Lioré et Olivier LeO 45

Lioré-et-Olivier LeO 45 was a French medium bomber that was used during and after the Second World War. It had been originally designed and developed for the newly formed Armée de l'air as a modern medium bomber capable of performing independent strategic operations, unlike the majority of previous French bombers.

The LeO 45 was a low-wing monoplane, all-metal in construction, equipped with a retractable undercarriage and powered by two 1,060 hp Gnome-Rhône 14N engines. The prototype, which made its maiden flight on 15 January 1937, had been outfitted two 1,100 hp Hispano-Suiza engines. The LeO 45 had been developed with the aim of providing a modern and advanced bomber for the new Armée de l'air, which had gained its independence on 1 April 1933. Introduced to operational service in 1938, it was a very effective and capable bomber.

As only a handful of aircraft had been introduced into the French Air Force by the outbreak of the Second World War, the LeO 45 had effectively appeared too late in order for the type to provide any substantial contribution during the Battle of France in the face of an invasion by Nazi Germany. As a result of the Armistice of 22 June 1940, the LeO 45 was being operated in quantity by both sides of the conflict; while the type continued to be manufactured and operated by occupied Vichy France, the Free France forces also operated the aircraft. The LeO 45 participated in combat missions throughout the remainder of the war, and continued to be used for some time after its end by the post-war French Air Force. The last examples in active service were finally retired in September 1957.

List of World War II weapons

World War II saw rapid technological innovation in response to the needs of the various combatants. Many different weapons systems evolved as a result.

Note: This list does not consist of all weapons used by all countries in World War II.

List of military awards of World War II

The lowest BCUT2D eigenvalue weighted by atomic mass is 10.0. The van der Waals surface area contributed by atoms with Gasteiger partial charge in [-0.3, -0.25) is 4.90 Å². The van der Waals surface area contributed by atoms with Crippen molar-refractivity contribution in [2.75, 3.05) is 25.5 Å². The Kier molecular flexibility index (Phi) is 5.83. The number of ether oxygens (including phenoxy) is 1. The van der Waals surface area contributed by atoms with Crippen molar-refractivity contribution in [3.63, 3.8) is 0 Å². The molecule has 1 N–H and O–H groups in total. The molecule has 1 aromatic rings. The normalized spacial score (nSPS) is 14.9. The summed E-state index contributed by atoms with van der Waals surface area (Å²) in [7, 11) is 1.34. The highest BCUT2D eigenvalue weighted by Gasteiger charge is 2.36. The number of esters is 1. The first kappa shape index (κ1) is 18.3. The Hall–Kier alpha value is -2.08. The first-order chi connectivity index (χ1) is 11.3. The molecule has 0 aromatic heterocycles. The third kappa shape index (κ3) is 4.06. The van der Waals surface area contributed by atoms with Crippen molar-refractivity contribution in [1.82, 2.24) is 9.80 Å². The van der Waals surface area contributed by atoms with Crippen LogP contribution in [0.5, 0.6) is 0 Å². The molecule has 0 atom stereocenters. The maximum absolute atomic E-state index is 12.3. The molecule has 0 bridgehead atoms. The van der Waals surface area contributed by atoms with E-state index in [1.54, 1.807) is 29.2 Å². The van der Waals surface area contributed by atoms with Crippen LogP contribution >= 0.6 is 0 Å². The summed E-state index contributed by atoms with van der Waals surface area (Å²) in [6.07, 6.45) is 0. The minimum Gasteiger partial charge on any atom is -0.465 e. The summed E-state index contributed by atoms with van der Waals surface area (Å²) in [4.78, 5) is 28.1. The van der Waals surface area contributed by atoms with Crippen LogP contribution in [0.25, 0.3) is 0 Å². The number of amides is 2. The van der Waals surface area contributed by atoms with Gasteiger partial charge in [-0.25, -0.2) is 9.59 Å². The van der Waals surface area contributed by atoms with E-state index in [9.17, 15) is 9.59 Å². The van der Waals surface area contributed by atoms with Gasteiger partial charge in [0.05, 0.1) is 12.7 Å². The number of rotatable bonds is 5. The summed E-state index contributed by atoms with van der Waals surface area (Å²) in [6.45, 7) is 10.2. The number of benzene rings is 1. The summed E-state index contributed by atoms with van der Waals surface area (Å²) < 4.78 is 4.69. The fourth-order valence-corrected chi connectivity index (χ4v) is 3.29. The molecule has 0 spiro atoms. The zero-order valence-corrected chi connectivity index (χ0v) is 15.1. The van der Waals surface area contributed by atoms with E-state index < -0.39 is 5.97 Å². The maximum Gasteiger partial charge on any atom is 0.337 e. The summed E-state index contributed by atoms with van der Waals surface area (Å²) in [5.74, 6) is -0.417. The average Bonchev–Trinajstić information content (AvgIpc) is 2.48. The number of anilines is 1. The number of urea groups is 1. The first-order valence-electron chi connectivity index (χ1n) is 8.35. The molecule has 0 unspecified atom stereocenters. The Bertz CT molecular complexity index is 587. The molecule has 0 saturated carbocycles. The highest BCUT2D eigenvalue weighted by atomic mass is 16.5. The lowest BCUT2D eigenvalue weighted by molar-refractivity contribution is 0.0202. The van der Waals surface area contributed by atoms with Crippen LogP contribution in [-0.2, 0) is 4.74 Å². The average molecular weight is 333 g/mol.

Military awards of World War II were presented by most of the combatants.

The following is from the article World War II, removed from that article for clarity, and represents an incomplete list of some of the awards.

Naval Battle of Casablanca

The Naval Battle of Casablanca was a series of naval engagements fought between American ships covering the invasion of North Africa and Vichy French ships defending the neutrality of French Morocco in accordance with the Second Armistice at Compiègne during World War II. The last stages of the battle consisted of operations by German U-boats which had reached the area the same day the French troops surrendered.Allied military planners anticipated an all-American force assigned to seize the Atlantic port city of Casablanca might be greeted as liberators. An invasion task force of 102 American ships carrying 35,000 American soldiers approached the Moroccan coast undetected under cover of darkness. French defenders interpreted the first contacts as a diversionary raid for a major landing in Algeria; and Germany regarded the surrender of six Moroccan divisions to a small commando raiding force as a clear violation of French obligations to defend Moroccan neutrality under the Armistice of 22 June 1940 at Compiègne. An escalating series of surprised responses in an atmosphere of mistrust and secrecy caused the loss of four U.S. troopships and the deaths of 462 men aboard 24 French ships opposing the invasion.

Operation Aerial

Operation Aerial (also Operation Ariel) was the name given to the Second World War evacuation of Allied forces and civilians, from ports in western France, from 15 to 25 June 1940. The evacuation followed the military collapse in the Battle of France against Nazi Germany, after Operation Dynamo, the evacuation from Dunkirk and Operation Cycle, an embarkation from Le Havre, which finished on 13 June. British and Allied ships were covered from French bases by five Royal Air Force (RAF) fighter squadrons and assisted by aircraft based in England, to lift British, Polish and Czech troops, civilians and equipment from Atlantic ports, particularly from St Nazaire and Nantes.